Mental Health

The human mind serves as the control centre for all the functions of the body. Because everything is connected to the brain via the network of the nervous system, a malfunction or disorder in the brain can greatly alter the health state of the rest of the individual. At present, the National Institutes of Health estimate that there are about 60 million Americans aged 18 and older who develop a form of mental disorder. Dealing with a mental ailment in the family has always been a challenge for both the patient and his relatives, which is why people who are diagnosed with such conditions should be given medical help immediately.

Because the symptoms and conditions connected with mental illnesses vary greatly, doctors classified them into two categories: functional disorders and organic disorders. These two subdivisions have helped mental health experts determine avenues for conventional and alternative treatments.

Organic mental disorders are caused by damage to brain tissues and nerves, which are congenital in nature and are often diagnosed at birth or early in life. Some examples of which are mental retardation, Down syndrome, and other conditions where the person has an abnormally low IQ. According to statistics, about 3% of the people in the United States are mentally retarded. There are several institutions across the nation which help children and adults with such disorders.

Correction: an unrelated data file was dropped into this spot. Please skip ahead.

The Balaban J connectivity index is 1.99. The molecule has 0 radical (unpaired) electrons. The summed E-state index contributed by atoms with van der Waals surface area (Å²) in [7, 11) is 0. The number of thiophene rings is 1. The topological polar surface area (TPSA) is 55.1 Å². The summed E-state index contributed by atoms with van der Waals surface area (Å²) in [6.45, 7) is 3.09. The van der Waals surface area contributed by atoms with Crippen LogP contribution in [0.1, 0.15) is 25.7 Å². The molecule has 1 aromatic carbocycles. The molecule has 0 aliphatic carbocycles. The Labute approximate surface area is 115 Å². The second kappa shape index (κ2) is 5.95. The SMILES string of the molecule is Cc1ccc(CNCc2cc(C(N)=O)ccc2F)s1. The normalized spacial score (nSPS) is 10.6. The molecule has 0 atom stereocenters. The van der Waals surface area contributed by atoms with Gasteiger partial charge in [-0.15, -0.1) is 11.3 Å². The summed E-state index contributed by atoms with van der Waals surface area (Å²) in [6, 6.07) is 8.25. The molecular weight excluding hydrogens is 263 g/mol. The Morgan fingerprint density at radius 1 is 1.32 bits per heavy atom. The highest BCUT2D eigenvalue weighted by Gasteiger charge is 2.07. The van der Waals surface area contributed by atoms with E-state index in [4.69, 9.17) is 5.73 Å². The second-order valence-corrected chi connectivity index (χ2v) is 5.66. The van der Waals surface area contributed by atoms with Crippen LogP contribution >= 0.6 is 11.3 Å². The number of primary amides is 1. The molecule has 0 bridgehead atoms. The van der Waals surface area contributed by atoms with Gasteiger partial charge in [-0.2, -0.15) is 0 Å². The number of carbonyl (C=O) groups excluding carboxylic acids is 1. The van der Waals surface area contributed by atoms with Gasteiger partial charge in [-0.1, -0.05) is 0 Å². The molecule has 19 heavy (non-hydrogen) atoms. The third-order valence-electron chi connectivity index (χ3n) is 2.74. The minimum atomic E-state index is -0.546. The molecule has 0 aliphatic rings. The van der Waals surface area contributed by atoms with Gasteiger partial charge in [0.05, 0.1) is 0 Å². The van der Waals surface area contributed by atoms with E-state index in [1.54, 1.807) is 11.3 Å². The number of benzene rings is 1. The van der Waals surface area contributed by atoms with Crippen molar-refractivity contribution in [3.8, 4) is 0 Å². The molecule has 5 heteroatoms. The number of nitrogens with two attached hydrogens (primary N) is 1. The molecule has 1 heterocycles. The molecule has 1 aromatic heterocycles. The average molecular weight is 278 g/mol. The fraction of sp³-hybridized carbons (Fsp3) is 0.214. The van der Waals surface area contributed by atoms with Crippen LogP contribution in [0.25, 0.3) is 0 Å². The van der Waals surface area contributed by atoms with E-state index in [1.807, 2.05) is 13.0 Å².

For persons suffering from functional mental disorders, they have no physical damage or abnormalities in their brain tissues, and from the outside, they look just like normal healthy individuals. Most functional mental disorders develop from an event during childhood and progresses until adult life. Functional disorders are classified into five: neuroses, psychosomatic disorders, personality disorders, and psychoses.

Neuroses are more on changes in the emotions of the person, rather than his physical behavior. Some examples of these are anxiety, obsessive compulsive disorder (OCD), depression, and phobic reaction. Anxiety is when a person feels constant bouts of fear and apprehension even if there was no reason to do so. A patient with OCD performs repetitive habits out of the notion that something negative will happen if he does not complete them. When a person persistently feels pessimistic to extreme levels, he or she may be suffering from depression. A phobia is the tremendous fear of an object or scenario, often causing the body to illicit the flight or fight response.

Psychosomatic disorders, which are physical ailments that are triggered by a mental cause, even if there is no physiological problem, may be manifested through skin conditions, cramps, ulcers, and others. Some examples of personality disorders are sociopaths, paranoids, and passive-dependent individuals. The most common psychosis is schizophrenia, which affects about 2 million people in America.
 

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